Flash Fiction Friday Story: Love at the End

Roses by Randy Cockrell

Roses by Randy Cockrell

Elle Jeffers sighed. The next parent in line with his four-year-old daughter was Drew Penn, a widowed, single father. He snapped the fingers of his right hand as he held his daughter, Penelope’s hand, with his left. A sign of impatience, Elle knew from experience.

“Mr. Penn,” she nodded. She smiled at the girl. “Penelope, good to see you today.”

“It has taken four minutes and thirty-seven seconds, Ms. Jeffers.”

“I apologize, Mr. Penn. The parent in front of you had several instructions for us today.”

“Humph.” He checked his watch. “They should have instructions in writing.” He handed her a manila envelope. “Penelope requires this medication at precisely ten this morning and two this afternoon for a slight ear infection.”

Elle took the envelope. “Thank you, Mr. Penn. Efficient as always.” She signaled to a teacher. “Ms. Joanna will take you to your classroom, Penelope.” She handed the envelope to Joanna and smiled at the girl. “We’ll take care of it, Mr. Penn.”

The look he gave her indicated that he had reservations about that, but he nodded and said, “This afternoon, Ms. Jeffers. Five-thirty p.m. on the dot.”

“Yes, Mr. Penn.” She sighed with relief as he left and greeted the next parent and child.

“I think he’s warming up to you, Elle.” Joanna poured herself a cup of coffee mid-afternoon.

Elle sat at the break-room table, flipping through a child care magazine while on her break. “Who?”

“Penelope’s dad, Drew Penn.” Joanna sat next to Elle.

“Why on earth do you say that?” Elle looked at Joanna, an eyebrow raised.

“He smiled at you this morning. First time in the year he’s brought Penelope here that he’s done that.”

Elle snorted. “I think not. He still snaps his fingers. As though I’m a badly written computer program he wants to rewrite. He’s a programmer. People skills are not his strong suit.”

“Penelope adores him. She’s always talking about what he does and says.”

“She’s a doll.” Elle’d always felt bad for Penelope, having such a stiff father.

“Even so,” Joanna grinned. “I heard him say thank you this morning.”

“I didn’t notice.” Elle was having none of it. Her relationship with Jack was falling apart after two years of dating. He was too erratic, always quitting one job just to get another because he didn’t like the boss, or the working conditions, or the decor. It made their living arrangement precarious. She never knew if he’d have his share of the rent and utilities or not.

Joanna sipped her coffee. “If you say so.”

At five-thirty, Drew Penn was at the counter. Elle smiled. “Good evening, Mr. Penn.” She turned to look down the hall. “Here’s Penelope.”

The girl left Joanna’s hand and raced to her father. “We did finger-painting today!”

Elle watched as he took the paper, still damp, and examined it. “Good use of color, Penelope.” She realized that he did that every evening. While he wasn’t a big hugger, it seemed the two of them were close. She increased her regard of him. “We’re having a purple clothing day tomorrow, Mr. Penn. We’re all going to wear purple.”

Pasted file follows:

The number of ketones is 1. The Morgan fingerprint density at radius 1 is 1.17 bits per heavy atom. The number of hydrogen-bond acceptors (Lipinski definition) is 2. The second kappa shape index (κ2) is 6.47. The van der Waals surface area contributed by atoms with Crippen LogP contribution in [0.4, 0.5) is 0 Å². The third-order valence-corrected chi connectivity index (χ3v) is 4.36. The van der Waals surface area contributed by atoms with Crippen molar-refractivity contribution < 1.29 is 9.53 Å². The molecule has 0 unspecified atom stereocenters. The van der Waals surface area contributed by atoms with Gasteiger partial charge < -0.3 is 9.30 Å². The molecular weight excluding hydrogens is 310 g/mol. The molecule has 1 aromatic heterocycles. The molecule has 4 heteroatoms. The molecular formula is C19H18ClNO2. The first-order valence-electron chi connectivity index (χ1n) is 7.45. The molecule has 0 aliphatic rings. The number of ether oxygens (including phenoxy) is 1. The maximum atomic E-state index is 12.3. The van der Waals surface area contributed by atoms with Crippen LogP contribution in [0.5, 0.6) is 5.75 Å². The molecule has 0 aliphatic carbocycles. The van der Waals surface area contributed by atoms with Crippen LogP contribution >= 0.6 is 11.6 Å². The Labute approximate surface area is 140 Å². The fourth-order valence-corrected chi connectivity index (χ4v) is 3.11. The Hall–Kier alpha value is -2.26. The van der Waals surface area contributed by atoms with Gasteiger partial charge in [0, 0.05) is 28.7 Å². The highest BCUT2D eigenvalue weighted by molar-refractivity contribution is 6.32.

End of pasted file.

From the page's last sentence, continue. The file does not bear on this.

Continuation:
He took his daughter’s hand. “I’ll endeavor to find a suitable garment.” Drew turned and led his daughter out.

The next day, Elle greeted Penelope. “What a charming blouse, Penelope.”

The girl grinned, running her hand down the lavender frilly top. “Papa bought it for me last night.”

“Oh, Mr. Penn. That wasn’t necessary. We didn’t expect parents to go to any extra expense. We have things here for any child that forgot to wear purple.”

“Instruction was given, Ms. Jeffers. We always follow directions.”

She smiled at him. “That was very considerate of you, Mr. Penn. Thank you.” She saw his eyebrow twitch.

“You’re welcome.” He turned and walked out.

So it went, week after week. By the end of the second year, his stiffness had lessened. At drop off, he asked Elle, “Would you be available for brunch on Sunday morning?”

Elle blinked. They had been friendlier over the year, but this surprised her. She hesitated.

“I’m sorry,” he said. “I’ve overstepped my bounds. You have a boyfriend.”

She could feel a blush rising. “No. No, I don’t. I’d love to have brunch on Sunday.”

Joanna took Penelope’s hand and with her back to Drew Penn, winked at Elle. Elle’s blush rose.

“We’ll see you at the Park Restaurant, then, eleven am, Sunday.” He nodded and left the building.

She fidgeted in her car in the restaurant parking lot on Sunday. The invitation was a little formal and he didn’t offer to pick her up. That keeps things simple, she thought as she checked her makeup in the rear-view mirror. She took a breath and went inside. By the end of the meal, she realized she’d had a good time. Penelope was her usual charming self and, it turned out that Drew Penn had a dry, sharp wit. Elle appreciated the upgrade from her old boyfriend.

A year later, she tossed her wedding bouquet to a crowd of bridesmaids and girlfriends. “What did I tell you two years ago,” Joanna said after the bouquet toss. She gave Elle a hug. “I told you he was interested.”

“Yes, you did.” Elle wrapped an arm around her friend’s waist. “It wasn’t love at first sight, though. He was so prickly.”

“I’m happy for you, El. I wish you a wonderful life.”

Elle nodded. Now she knew him better, she understood. He cared deeply, so appeared stiff and standoffish to those he didn’t know. She loved him and Penelope with her whole heart. It was going to be a great life and she couldn’t wait to get started.


The End

951 Words

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